News Archives

Under a cloud.

Rows of traders sit staring at their banks of computers, hand on mouse, eyes restlessly scanning the numbers that stutter across the screens. They may not look it, but these men and women are on the front line in the battle against climate change.

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Special Report: The escape route.

Failure to confront hard decisions about emissions puts humanity in a box. But we have a way out. Call in the geoengineers. Part three of four.

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China confronts global warming dilemma.

China awoke to climate change with a storm in late January 2008. This was the worst storm in decades–and was an illustration of what a changing climate may herald for the future. As such, it was a tipping point in the country’s environmental awareness.

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Sceptics anger Arctic scientists.

As the world climate summit closes in, scientists monitoring the impact of global warming in the far north have grown frustrated by public apathy and disbelief about the extent of the problem.

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New Army Corps policy forces project designers to consider rising seas.

The Army Corps of Engineers must consider the effects of climate change as it draws up plans for flood control, navigation and other water projects under a new agency policy.

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Serving Denmark with a greener menu.

Climate+, a program that has advised hundreds of business owners on cutting both emissions and costs, is one of many small projects in a plan to make the Danish capital carbon neutral by 2025.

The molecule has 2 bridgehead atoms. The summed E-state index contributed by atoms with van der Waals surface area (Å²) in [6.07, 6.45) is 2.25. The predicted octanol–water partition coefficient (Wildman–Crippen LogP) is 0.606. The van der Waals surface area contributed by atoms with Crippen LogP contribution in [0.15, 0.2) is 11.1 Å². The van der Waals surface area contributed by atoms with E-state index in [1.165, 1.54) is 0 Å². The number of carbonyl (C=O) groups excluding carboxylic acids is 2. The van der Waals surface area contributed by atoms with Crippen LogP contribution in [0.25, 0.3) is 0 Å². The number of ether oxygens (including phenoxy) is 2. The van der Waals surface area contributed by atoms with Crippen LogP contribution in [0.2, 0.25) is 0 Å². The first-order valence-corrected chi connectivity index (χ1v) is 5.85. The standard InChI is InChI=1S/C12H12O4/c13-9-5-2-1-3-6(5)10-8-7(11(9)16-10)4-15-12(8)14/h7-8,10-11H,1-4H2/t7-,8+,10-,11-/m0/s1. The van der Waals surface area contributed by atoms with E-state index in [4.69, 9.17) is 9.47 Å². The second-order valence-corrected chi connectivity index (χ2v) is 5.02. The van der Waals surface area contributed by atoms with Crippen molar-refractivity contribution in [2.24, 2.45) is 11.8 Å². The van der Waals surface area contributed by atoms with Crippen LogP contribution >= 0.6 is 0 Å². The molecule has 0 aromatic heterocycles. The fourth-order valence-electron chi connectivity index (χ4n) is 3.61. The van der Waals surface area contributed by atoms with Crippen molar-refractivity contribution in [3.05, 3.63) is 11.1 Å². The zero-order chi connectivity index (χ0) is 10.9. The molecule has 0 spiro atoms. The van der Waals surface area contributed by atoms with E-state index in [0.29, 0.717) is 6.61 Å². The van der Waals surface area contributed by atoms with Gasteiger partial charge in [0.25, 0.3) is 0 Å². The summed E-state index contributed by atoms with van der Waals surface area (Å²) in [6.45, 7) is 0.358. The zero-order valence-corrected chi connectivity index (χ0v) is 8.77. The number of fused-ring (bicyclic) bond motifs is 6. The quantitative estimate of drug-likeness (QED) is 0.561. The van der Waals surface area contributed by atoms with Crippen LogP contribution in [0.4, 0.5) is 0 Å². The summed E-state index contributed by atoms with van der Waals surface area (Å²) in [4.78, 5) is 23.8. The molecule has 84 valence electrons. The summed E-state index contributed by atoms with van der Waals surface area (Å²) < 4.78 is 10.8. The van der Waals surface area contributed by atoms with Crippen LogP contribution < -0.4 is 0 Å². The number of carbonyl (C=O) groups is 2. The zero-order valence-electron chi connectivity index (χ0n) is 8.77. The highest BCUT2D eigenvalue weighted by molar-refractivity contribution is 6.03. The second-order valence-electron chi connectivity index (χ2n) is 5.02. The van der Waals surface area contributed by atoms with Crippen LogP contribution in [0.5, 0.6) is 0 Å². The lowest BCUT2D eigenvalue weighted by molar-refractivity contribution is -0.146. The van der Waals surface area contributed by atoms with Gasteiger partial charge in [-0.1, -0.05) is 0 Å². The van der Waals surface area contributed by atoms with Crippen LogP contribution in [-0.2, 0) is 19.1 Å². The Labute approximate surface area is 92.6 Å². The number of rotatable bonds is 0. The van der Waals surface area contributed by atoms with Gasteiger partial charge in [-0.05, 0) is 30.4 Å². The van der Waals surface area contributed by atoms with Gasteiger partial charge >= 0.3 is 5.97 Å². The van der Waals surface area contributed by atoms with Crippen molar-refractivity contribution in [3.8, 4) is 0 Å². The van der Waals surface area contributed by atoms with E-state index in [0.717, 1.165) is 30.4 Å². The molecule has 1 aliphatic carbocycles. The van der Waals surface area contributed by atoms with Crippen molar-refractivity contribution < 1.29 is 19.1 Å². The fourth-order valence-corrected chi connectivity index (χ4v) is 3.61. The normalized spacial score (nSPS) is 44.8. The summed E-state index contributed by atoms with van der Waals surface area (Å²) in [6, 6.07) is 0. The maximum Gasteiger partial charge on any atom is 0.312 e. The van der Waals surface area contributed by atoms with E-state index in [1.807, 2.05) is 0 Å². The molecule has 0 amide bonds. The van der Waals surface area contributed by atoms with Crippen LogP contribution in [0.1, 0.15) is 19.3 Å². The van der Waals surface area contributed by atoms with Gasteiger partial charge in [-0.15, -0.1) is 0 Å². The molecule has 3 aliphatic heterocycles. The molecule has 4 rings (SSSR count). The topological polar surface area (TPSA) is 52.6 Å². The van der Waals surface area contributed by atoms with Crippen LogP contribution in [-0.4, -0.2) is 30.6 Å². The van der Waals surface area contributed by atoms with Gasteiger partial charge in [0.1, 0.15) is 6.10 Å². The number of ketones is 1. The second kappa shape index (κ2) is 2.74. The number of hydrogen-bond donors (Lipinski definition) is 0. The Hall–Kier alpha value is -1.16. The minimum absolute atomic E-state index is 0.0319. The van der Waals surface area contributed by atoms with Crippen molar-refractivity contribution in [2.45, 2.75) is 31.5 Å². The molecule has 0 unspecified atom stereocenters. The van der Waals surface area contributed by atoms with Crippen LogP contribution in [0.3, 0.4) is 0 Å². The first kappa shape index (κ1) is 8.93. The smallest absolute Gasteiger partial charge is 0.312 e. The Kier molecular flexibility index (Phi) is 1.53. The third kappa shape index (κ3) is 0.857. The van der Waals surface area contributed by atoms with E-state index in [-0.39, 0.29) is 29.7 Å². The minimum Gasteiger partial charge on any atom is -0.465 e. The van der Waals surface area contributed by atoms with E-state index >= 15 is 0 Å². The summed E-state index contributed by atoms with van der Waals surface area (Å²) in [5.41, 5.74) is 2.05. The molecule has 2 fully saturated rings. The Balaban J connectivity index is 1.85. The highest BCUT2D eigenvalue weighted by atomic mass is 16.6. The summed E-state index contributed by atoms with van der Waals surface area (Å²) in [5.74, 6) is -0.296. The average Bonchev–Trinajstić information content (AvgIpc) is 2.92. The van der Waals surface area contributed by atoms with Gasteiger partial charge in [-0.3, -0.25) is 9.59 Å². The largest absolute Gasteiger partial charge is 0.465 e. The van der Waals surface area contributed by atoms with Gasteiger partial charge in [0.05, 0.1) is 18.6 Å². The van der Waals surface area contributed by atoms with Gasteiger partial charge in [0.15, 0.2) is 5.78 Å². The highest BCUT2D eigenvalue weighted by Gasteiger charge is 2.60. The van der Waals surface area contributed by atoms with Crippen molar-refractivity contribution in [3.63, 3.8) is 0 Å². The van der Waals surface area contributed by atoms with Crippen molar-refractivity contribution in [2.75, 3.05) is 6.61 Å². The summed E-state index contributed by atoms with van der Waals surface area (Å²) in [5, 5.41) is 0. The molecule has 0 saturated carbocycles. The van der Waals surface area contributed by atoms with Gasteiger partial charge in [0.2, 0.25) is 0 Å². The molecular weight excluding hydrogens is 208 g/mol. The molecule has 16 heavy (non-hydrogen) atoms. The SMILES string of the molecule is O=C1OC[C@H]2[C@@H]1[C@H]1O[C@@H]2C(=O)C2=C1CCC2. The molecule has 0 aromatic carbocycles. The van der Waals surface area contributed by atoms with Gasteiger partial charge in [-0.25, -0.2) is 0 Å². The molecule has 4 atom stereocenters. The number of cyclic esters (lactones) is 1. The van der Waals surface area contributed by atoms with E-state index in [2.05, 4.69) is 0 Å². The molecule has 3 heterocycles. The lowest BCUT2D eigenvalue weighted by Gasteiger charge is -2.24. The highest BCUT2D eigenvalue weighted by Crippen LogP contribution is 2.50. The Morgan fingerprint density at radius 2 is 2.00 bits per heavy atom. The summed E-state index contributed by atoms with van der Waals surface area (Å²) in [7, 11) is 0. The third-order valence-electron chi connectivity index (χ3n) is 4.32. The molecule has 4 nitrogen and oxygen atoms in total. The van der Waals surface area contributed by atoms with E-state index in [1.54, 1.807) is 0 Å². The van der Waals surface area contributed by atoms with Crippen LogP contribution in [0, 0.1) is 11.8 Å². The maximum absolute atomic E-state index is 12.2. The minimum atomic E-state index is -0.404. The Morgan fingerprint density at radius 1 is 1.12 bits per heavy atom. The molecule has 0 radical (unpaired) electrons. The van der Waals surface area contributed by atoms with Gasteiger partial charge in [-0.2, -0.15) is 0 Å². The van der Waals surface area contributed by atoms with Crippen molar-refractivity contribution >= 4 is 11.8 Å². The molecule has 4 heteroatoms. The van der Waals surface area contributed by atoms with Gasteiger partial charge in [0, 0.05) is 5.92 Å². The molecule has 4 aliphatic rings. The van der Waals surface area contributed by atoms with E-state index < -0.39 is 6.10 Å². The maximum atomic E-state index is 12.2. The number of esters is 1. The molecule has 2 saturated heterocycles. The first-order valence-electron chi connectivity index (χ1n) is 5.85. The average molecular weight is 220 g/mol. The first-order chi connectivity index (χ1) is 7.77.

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California approves new standards on energy-hungry TVs.

The first-in-the-nation criteria, approved unanimously Wednesday by the California Energy Commission, is aimed at cutting the amount of electricity used by new high-definition TVs up to 58 inches starting Jan. 1, 2011.

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Companies call government incentives the key to green.

Companies involved in clean technology say their growth depends more on subsidies and tax breaks from national governments than on international agreements.

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Seas grow less effective at absorbing emissions.

The Earth’s oceans, which have absorbed carbon dioxide from fuel emissions since the dawn of the industrial era, have recently grown less efficient at sopping it up, new research suggests.

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A climate threat, rising from the soil.

Lucrative slash-and-burn farming practices in the Indonesian island of Borneo are uncovering and drying out carbon-rich peat moss, causing fires that burn for weeks and gush carbon into the atmosphere.

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